I asked this question a while ago. I am not sure whether I should post this as an answer or a new question. I do not have an answer but I "solved" the problem by applying the Levenberg-Marquardt algorithm using nls.lm in R and when the solution is at the boundary, I run the trust-region-reflective algorithm (TRR, implemented in R) to step away from it. Now I have new questions.

From my experience, doing this way the program reaches the optimal and is not so sensitive to the starting values. But this is only a practical method to step aside from the issues I encounterd using nls.lm and also other optimization functions in R. I would like to know why nls.lm behaves this way for optimization problems with boundary constraints and how to handle the boundary constraints when using nls.lm in practice.

Following I gave an example illustrating the two issues using nls.lm.

  1. It is sensitive to starting values.
  2. It stops when some parameter reaches the boundary.

A Reproducible Example: Focus Dataset D

km <- mkinmod.full(parent=list(type="SFO",M0 = list(ini   = 0.1,fixed = 0,lower = 0.0,upper =Inf),to="m1"),m1=list(type="SFO"),data=FOCUS2006D)
system.time(Fit.TRR <- KinEval(km,evalMethod = 'NLLS',optimMethod = 'TRR'))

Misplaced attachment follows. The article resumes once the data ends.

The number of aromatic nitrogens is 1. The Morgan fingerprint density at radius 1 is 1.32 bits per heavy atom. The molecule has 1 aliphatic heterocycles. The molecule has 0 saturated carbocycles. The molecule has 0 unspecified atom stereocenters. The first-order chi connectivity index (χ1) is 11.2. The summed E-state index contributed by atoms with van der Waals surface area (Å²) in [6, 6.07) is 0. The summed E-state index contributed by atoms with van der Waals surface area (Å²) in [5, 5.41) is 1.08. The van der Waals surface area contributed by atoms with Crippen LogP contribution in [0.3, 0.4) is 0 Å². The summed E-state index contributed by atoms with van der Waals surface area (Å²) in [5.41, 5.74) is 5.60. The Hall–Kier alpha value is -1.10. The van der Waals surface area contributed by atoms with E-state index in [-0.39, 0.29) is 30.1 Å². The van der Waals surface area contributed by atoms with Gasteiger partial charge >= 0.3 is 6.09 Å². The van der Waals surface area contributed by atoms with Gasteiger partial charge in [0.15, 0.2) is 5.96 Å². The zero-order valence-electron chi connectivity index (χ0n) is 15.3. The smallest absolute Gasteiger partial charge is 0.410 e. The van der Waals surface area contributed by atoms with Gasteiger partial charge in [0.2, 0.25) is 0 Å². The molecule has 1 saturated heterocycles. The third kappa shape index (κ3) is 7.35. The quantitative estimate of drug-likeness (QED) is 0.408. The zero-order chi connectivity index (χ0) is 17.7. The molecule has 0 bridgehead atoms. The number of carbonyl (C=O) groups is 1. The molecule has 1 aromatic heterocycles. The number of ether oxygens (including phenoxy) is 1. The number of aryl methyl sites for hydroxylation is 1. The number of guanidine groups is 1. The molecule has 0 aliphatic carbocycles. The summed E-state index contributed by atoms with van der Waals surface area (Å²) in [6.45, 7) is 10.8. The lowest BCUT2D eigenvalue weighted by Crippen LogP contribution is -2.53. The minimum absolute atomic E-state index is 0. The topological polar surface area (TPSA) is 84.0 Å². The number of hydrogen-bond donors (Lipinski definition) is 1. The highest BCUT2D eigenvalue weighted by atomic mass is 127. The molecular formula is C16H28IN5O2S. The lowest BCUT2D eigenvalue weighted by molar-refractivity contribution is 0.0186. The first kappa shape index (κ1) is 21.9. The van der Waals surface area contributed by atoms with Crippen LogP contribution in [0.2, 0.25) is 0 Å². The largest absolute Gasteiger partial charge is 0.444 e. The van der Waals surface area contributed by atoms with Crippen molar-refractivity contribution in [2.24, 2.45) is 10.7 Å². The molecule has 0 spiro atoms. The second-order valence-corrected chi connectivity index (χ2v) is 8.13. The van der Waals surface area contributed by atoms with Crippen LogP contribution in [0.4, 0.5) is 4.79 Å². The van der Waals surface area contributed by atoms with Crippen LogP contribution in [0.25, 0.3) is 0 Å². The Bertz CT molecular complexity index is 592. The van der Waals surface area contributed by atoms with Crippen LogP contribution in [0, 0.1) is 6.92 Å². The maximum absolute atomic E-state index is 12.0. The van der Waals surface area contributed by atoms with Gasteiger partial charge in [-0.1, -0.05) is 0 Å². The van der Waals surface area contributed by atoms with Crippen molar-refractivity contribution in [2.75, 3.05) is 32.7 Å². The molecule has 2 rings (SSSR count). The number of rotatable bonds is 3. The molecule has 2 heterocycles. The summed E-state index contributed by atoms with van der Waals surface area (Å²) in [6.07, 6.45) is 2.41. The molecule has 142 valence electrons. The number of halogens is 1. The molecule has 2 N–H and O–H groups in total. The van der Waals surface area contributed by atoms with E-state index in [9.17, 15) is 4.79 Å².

system.time(Fit.LM <- KinEval(km,evalMethod = 'NLLS',optimMethod = 'LM',ctr=kingui.control(runTRR=FALSE)))

LM fit vs TRR fit

The differential equations that describes the model/system is:

"d_parent = - k_parent * parent"                                                 
"d_m1 = - k_m1 * m1 + k_parent * f_parent_to_m1 * parent" 

In the graph on the left is the model with initial values, and in the middle is the fitted model using "TRR"(similar to the algorithm in Matlab lsqnonlin function ), on the right is the fitted model using "LM" with nls.lm. Looking at the fitted parameters(Fit.LM$par) you will find that one fitted parameter(f_parent_to_m1) is at the boundary 1. If I change the starting value for one parameter M0_parent from 0.1 to 100, then I got the same results using nls.lm and lsqnonlin.I have many cases like this one.

newpars <- rbind(Fit.TRR$par,Fit.LM$par)
rownames(newpars)<- c("TRR(lsqnonlin)","LM(nls.lm)")

                   M0_parent   k_parent        k_m1 f_parent_to_m1
TRR(lsqnonlin)  99.59848 0.09869773 0.005260654       0.514476
LM(nls.lm)      84.79150 0.06352110 0.014783294       1.000000

Except for the above problems, it often happens that the Hessian returned by nls.lm is not invertable(especially when some parameters are on the boundary) so I cannot get an estimation of the covariance matrix. On the other hand, the "TRR" algorithm(in Matlab) almost always give an estimation by calculating the Jacobian at the solution point. I think this is useful but I am also sure that R optimization algorithms(the ones I have tried) did not do this for a reason. I would like to know whether I am wrong by using the Matlab way of calculating the covariance matrix to get standard error for the parameter estimates.

One last note, I claimed in my previous post that the Matlab lsqnonlin outperforms R's optimization functions in almost all cases. I was wrong. The "Trust-Region-Reflective" algorithm used in Matlab is in fact slower(sometimes much slower) if also implemented in R as you can see from the above example. However, it is still more stable and reaches a better solution than the R's basic optimization algorithms.